Amazon said on Thursday that revenue hit $51 billion thanks to online-sales growth in North America and its fast-growing cloud-services division. Earnings of $1.6 billion caught Wall Street analysts, who expected less than half that, by surprise.
But rapid sales growth comes with baggage, of the balance-sheet variety. While revenue increased more than 40 percent, the company’s property and equipment grew by 60 percent. Five years ago, Amazon got nearly $7 of revenue for each $1 of those fixed assets. By the end of 2017, that had fallen to around $3.60.
The $14 billion acquisition of Whole Foods is one factor. The upscale grocery chain operates more than 470 stores. But the trend started before that. As well as getting deeper into logistics, the e-commerce firm is opening more retail outlets – a book store in Manhattan’s Columbus Circle for example.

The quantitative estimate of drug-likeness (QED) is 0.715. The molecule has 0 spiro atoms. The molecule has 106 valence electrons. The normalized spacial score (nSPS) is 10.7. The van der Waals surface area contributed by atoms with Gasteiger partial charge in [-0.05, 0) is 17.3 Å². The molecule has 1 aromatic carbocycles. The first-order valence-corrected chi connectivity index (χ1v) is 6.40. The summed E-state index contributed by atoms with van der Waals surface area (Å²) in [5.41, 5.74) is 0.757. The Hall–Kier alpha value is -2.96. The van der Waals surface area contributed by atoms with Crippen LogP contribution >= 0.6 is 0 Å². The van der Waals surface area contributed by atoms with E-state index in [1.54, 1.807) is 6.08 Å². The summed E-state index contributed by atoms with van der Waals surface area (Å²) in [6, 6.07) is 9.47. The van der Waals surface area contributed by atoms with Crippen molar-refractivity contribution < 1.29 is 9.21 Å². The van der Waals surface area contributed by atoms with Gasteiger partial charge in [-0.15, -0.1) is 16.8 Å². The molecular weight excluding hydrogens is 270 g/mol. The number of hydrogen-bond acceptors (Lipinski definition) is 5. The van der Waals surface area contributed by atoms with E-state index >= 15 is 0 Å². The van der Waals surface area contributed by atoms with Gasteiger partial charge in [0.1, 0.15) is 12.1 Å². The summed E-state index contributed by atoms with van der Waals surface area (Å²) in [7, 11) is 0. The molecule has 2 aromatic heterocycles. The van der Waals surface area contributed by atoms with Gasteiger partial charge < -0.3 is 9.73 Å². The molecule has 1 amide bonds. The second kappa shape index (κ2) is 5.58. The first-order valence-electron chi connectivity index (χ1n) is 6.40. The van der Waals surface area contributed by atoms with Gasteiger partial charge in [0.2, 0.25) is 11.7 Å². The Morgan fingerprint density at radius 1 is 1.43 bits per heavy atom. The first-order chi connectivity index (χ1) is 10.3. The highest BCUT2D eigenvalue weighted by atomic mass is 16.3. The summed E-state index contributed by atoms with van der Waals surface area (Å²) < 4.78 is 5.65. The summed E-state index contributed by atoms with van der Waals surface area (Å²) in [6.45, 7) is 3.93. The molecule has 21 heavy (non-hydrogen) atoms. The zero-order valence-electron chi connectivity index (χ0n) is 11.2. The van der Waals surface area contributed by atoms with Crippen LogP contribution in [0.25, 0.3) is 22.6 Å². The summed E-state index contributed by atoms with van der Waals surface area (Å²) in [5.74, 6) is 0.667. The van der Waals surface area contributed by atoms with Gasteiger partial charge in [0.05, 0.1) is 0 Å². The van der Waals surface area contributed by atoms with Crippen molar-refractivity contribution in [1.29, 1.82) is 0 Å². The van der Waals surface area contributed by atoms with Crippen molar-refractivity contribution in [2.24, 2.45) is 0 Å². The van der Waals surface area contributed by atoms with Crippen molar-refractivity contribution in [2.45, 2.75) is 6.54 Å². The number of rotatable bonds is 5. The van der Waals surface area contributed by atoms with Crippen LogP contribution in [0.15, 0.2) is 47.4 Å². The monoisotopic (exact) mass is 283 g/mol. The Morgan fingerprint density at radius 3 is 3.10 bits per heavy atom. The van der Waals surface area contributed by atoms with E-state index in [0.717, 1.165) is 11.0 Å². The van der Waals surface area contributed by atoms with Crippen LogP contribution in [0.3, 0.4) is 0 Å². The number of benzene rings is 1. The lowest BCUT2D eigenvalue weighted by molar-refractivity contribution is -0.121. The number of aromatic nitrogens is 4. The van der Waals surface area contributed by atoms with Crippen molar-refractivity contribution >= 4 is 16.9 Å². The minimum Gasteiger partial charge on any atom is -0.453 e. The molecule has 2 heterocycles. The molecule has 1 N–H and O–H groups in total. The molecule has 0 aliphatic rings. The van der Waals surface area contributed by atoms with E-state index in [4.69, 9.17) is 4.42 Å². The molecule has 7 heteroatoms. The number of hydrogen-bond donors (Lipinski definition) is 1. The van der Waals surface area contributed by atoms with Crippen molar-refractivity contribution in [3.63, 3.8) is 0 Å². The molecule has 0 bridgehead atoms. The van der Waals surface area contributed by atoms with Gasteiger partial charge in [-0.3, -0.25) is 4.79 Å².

Compare that with old-school superstore operator Walmart. It got around $4.40 of revenue for each $1 of property and equipment it held on its books at the end of 2017 – up from roughly $4 back in 2013. The retailer has about 11,700 stores worldwide but it’s attempting to shrink its footprint while better managing its brick and mortar to serve its e-commerce efforts. In January, Walmart planned to close more than 60 Sam’s Club stores and turn 10 of them into distribution centers.
Investors are mostly focused on Amazon’s rapid growth, and its potential to destroy every industry in its path. The shares rose some 6 percent in after-hours trading on Thursday, taking its theoretical market capitalization past $780 billion. Bezos’s empire is getting bigger, but it’s getting heavier too.
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